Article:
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John Miller: Now, is Tamerlan sitting next to you in the car? Is he standing outside the car?
Danny: He was sitting next to me. He was on the, uh, driver’s seat, I was on the passenger seat.
John Miller: So this, you think, this is your chance.
Danny: This is my chance. So, I was… struggling, you know, should I do this? Should I do this? Becau [sic]… another good thing for me is the door was unlocked. The only thing I have to do is, use my left hand to unfasten the seatbelt, use my right hand to open the door.
John Miller: So, the thing that you’ve been rehearsing in your mind, three steps, is now down to two.
Danny: Down to two, yeah. So, that’s [unintelligible] I found that Tamerlan used both his hands, like, play, like, doing some GPS thing, or something. So, I think it’s very good for me.
[YouTube version: includes comment that Tamerlan was “fiddling” with GPS.]
John Miller: So he’s got, he’s got the gun in the side pocket of the door, he’s got a GPS, his brother’s in the gas station, and you say… the time is now.
Danny: Yeah, yeah…the time is now, you know.
John Miller: So how do you do that in your head? Do you say, 123…?
Danny: I was, I was counting- I was counting, I went, 1234. And I… just do it! And ah, I did it.
John Miller: So what happens?
Danny: I jump out of the, jump, jump out of the, the vehicle, and I close the door, and I can feel, Tamerlan was trying to grab me, he didn’t touch me, but I could feel him trying to grab me.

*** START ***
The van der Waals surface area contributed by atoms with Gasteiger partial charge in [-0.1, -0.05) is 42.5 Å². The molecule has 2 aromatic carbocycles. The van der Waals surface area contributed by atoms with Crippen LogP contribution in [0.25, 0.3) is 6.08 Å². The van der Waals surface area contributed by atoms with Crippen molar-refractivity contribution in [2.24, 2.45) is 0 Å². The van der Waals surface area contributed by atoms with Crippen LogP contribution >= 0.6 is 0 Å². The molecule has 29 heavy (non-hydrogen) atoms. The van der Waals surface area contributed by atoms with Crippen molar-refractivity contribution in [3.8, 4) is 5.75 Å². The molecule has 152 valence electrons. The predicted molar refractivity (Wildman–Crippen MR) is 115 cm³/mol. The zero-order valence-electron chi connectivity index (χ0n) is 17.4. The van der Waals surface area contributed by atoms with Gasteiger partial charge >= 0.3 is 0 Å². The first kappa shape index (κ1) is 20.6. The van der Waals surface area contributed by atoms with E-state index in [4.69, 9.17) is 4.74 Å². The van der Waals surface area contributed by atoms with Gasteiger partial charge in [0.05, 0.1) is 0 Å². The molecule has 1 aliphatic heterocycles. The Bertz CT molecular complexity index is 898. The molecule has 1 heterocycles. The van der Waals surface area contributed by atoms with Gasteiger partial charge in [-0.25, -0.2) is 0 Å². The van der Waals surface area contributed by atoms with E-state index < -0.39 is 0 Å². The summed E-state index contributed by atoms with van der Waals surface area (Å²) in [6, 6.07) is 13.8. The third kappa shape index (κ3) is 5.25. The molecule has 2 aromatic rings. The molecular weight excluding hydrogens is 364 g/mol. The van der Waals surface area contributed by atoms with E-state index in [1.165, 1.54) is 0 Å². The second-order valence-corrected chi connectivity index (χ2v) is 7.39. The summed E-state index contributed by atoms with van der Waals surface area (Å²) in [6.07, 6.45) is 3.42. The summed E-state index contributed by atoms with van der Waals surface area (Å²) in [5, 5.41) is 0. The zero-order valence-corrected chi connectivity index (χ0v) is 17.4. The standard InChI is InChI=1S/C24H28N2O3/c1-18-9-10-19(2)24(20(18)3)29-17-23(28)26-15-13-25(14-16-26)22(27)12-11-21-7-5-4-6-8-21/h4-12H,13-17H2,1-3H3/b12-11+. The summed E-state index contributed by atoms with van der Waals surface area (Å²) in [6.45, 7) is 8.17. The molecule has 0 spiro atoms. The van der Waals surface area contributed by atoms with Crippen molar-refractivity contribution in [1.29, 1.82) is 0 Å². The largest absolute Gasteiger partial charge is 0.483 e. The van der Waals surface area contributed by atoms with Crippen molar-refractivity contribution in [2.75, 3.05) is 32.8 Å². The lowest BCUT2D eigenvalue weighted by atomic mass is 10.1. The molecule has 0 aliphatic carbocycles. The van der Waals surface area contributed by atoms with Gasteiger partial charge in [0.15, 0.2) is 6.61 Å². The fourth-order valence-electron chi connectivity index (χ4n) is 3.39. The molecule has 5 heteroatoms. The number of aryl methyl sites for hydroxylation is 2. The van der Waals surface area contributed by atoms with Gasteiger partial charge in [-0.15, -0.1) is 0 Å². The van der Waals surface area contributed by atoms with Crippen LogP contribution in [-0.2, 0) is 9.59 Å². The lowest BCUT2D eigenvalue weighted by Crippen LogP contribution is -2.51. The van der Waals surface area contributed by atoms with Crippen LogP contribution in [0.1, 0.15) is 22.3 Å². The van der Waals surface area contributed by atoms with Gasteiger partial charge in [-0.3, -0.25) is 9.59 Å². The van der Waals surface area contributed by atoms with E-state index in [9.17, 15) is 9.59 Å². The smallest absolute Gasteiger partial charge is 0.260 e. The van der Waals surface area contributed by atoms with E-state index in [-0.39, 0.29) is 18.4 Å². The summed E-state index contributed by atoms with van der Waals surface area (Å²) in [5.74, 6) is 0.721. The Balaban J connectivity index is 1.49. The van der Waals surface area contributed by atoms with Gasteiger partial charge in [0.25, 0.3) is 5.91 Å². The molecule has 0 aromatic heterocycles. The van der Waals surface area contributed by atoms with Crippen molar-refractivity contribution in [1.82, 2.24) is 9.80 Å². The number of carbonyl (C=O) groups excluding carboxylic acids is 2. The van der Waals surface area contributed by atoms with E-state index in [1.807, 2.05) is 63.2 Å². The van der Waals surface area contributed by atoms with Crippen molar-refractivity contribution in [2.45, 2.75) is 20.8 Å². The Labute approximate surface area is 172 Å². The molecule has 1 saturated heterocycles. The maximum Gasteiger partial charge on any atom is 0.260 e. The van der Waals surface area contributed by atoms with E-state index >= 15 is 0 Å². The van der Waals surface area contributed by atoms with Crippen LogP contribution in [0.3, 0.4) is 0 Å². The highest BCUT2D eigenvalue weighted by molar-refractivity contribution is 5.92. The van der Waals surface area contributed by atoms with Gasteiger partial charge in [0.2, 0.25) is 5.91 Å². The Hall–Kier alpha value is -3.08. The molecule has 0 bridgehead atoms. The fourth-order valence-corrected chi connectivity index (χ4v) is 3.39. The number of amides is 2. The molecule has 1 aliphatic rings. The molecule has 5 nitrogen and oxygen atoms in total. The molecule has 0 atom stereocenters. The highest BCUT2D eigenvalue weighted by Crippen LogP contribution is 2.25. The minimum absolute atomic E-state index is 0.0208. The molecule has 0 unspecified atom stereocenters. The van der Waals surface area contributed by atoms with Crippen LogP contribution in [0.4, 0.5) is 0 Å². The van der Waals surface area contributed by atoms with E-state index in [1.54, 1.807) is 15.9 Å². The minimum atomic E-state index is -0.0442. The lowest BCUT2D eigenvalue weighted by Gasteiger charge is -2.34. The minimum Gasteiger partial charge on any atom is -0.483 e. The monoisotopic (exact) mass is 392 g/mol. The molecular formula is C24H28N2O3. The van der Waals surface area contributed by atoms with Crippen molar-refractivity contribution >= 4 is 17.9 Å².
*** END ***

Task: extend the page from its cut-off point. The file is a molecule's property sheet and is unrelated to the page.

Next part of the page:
John Miller: And now you’re runnin’.
Danny: I was run. I was runnin’, I was running.
Conflicting version 3: The New York Times version
As if it weren’t enough to discover these totally incompatible versions of whether he was carjacked at all, and if so, for how long, and whether he escaped or was released, there is yet another variation, courtesy of the “newspaper of record,” The New York Times, the preferred go-to place for official leaks.
The article appeared on April 20 under the bylines of two Washington-based, veteran national security reporters. In the piece, almost entirely based on a narrative delivered to the world’s most influential news organization by an unnamed source identified only as a “senior law enforcement official,” the official explains that
“It was only after the suspects decided not to kill the owner of a sport utility vehicle that had been carjacked and instead threw him out of his car around 1 a.m. — a decision that ultimately undid their plans to elude the authorities — that they re-emerged on the authorities’ radar.”
It is certainly interesting that in this interview, presumably viewed as crucial, and conducted within a day or so of the carjacking, a highly briefed official would get “wrong” such a central fact as Danny’s manner of parting with the brothers.
The Times account may have been the first “official” story of what happened. It would be many days before Danny’s revised account of a dramatic escape would emerge. (If the Times ever published an explanation of how it got this so “wrong” in comparison with the eventual official narrative, we could not find it.)
Also, in Danny’s revised account, there is no mention that the suspects “decide[d] not to kill” him. Indeed, he said they made clear from the outset that they would not harm him. Putting together elements of these two different accounts, one could conclude that, in fact, the hijackers always meant not to harm him but only to use his car to escape what they took to be their own certain deaths if they remained in town during a police manhunt spurred by a “cop killing” that they had reason to think they would be accused of.